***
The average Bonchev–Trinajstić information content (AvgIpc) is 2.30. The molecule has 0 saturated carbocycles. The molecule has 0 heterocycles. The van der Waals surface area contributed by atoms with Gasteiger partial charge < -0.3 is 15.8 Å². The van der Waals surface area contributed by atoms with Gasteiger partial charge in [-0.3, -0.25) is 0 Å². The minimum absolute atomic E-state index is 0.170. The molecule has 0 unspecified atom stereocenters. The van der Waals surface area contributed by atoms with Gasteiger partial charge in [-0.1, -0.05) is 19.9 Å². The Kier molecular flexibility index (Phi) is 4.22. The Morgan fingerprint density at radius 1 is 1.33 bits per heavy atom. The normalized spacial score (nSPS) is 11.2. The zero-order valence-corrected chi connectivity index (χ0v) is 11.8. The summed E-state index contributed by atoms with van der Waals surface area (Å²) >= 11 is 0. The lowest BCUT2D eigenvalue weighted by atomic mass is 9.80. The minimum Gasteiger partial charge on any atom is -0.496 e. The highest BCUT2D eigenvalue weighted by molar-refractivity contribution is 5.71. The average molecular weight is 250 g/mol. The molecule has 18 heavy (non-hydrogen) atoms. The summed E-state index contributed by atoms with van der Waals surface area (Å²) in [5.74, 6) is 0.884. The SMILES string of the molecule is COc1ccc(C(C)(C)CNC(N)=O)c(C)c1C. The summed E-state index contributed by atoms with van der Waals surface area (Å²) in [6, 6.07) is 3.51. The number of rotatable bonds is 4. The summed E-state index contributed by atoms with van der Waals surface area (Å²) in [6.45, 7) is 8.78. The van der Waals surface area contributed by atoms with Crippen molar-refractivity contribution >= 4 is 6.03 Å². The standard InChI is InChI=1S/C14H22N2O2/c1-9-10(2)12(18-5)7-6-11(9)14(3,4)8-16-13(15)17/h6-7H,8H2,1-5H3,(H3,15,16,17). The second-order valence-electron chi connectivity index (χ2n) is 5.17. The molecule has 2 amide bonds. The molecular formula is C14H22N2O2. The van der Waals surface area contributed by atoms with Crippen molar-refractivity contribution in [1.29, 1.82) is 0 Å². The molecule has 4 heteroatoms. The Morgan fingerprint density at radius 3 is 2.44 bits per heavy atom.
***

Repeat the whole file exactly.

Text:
The average Bonchev–Trinajstić information content (AvgIpc) is 2.30. The molecule has 0 saturated carbocycles. The molecule has 0 heterocycles. The van der Waals surface area contributed by atoms with Gasteiger partial charge < -0.3 is 15.8 Å². The van der Waals surface area contributed by atoms with Gasteiger partial charge in [-0.3, -0.25) is 0 Å². The minimum absolute atomic E-state index is 0.170. The molecule has 0 unspecified atom stereocenters. The van der Waals surface area contributed by atoms with Gasteiger partial charge in [-0.1, -0.05) is 19.9 Å². The Kier molecular flexibility index (Phi) is 4.22. The Morgan fingerprint density at radius 1 is 1.33 bits per heavy atom. The normalized spacial score (nSPS) is 11.2. The zero-order valence-corrected chi connectivity index (χ0v) is 11.8. The summed E-state index contributed by atoms with van der Waals surface area (Å²) >= 11 is 0. The lowest BCUT2D eigenvalue weighted by atomic mass is 9.80. The minimum Gasteiger partial charge on any atom is -0.496 e. The highest BCUT2D eigenvalue weighted by molar-refractivity contribution is 5.71. The average molecular weight is 250 g/mol. The molecule has 18 heavy (non-hydrogen) atoms. The summed E-state index contributed by atoms with van der Waals surface area (Å²) in [5.74, 6) is 0.884. The SMILES string of the molecule is COc1ccc(C(C)(C)CNC(N)=O)c(C)c1C. The summed E-state index contributed by atoms with van der Waals surface area (Å²) in [6, 6.07) is 3.51. The number of rotatable bonds is 4. The summed E-state index contributed by atoms with van der Waals surface area (Å²) in [6.45, 7) is 8.78. The van der Waals surface area contributed by atoms with Crippen molar-refractivity contribution >= 4 is 6.03 Å². The standard InChI is InChI=1S/C14H22N2O2/c1-9-10(2)12(18-5)7-6-11(9)14(3,4)8-16-13(15)17/h6-7H,8H2,1-5H3,(H3,15,16,17). The second-order valence-electron chi connectivity index (χ2n) is 5.17. The molecule has 2 amide bonds. The molecular formula is C14H22N2O2. The van der Waals surface area contributed by atoms with Crippen molar-refractivity contribution in [1.29, 1.82) is 0 Å². The molecule has 4 heteroatoms. The Morgan fingerprint density at radius 3 is 2.44 bits per heavy atom.